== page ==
Technical climbs are a completely different challenge that e bikes allow you to really enjoy. Normally a slippery technical ascent would be one for the XC bike, or even one to get off and push up, but on an e bike you can open up a whole world of challenges and satisfaction. This is one area where e bike racing has really surprised a few people. It’s hard to explain, but you are basically turning the pedals, letting the motor provide all the drive, and tuning in on the balance, steering and lines as if you are on a trials bike. The grip points that you’d normally be looking for on a DH are now replaced by areas where you can apply the pedals and trust the traction at your back wheel for forward momentum. It will take some getting used to as there is a slight delay in the drive at the rear wheel, but you’ll find yourself riding back down for another go if you don’t make it up. Switching into Turbo might seem like the way through things like this, but you might find that the delivery of power from some of the other lower settings might strike a balance with the traction available.
Your dropper post will come in handy on technical climbs as all of that bike movement and slippage on roots and rocks will require you to stand up out of the saddle. Stand up too much though and you’ve lost all of the grip at your rear wheel. There’s a definite balance to be struck here and staying mostly seated at a lower saddle height is a good place to start.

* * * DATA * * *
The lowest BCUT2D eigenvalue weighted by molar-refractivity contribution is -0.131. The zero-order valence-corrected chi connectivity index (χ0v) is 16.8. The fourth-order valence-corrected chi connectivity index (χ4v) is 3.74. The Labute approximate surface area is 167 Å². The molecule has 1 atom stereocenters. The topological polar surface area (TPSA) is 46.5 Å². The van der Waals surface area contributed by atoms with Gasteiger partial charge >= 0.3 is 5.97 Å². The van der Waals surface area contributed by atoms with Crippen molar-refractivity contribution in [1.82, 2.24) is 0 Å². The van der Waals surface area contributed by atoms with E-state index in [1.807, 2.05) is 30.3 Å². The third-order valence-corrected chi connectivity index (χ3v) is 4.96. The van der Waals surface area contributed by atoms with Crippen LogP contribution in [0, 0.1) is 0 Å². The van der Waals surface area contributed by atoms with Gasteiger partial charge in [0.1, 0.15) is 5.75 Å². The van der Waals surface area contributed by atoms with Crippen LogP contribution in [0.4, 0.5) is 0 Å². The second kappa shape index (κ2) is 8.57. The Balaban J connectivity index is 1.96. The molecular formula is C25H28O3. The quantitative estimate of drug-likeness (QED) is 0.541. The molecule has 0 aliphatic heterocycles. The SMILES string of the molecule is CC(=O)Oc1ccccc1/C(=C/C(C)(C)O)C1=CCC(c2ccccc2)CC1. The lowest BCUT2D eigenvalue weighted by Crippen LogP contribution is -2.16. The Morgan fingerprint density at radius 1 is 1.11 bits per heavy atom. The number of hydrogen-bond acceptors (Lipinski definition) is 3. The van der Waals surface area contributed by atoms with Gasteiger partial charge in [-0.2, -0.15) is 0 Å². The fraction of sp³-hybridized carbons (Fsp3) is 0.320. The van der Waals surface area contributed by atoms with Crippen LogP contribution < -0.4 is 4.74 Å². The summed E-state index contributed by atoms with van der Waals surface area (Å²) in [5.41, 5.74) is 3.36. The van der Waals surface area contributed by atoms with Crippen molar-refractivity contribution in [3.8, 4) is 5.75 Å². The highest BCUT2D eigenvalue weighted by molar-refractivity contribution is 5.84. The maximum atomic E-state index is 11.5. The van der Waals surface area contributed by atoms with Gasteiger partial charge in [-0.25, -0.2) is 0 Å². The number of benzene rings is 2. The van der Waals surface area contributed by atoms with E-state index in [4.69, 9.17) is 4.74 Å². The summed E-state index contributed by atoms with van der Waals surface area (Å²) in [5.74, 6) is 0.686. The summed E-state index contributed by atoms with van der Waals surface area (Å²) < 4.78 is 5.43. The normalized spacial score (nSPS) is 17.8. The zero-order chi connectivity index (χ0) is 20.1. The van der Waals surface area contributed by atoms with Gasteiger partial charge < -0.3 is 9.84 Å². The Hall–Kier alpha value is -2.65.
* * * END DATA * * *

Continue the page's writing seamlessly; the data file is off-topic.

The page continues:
There’s a lot more to riding an e bike than making the climbs easier. The speed at which you can get up the hills is impressive, and you’ll find yourself almost doubling the amount of distance you can cover as you’ll be at the top of every climb before you know it. We know a few people that measure their e bike rides in metres of descent because the amount of climbing that you’ve done becomes irrelevant! You can also handle much steeper climbs, so you’ll find yourself turning onto a steep fire break to get back up just so you can do that section of trail again. Under normal circumstances you’d be all the way to the bottom of the hill and cutting your ride short at the thought of climbing all the way back up again.
If you think that riding an e-bike is just for those wanting an easier life and that the motor does all the work for you, then you haven’t ridden an e-bike properly. You’ll be able to almost double what you’d normally get done in a few hours, and you might even start measuring your rides in the amount of descent you do instead of the amount of climbing. Three laps of your local trail will become six, and your arms and shoulders will be aching because you’re doing so much more riding. The technical climbs you can work your way up with the assistance from the motor opens up a new world of challenge and is brilliant fun as well as being a tough workout. All in all, riding an e-mtb is a whole new discipline in itself, and while all the technical skills of riding a standard bike apply, there's also a lot to learn that's e-specific too.
If you're interested in a Santa Cruz Bullit, the good news is we have stock arriving late January - availability is already limited though, so get in touch soon to reserve yours!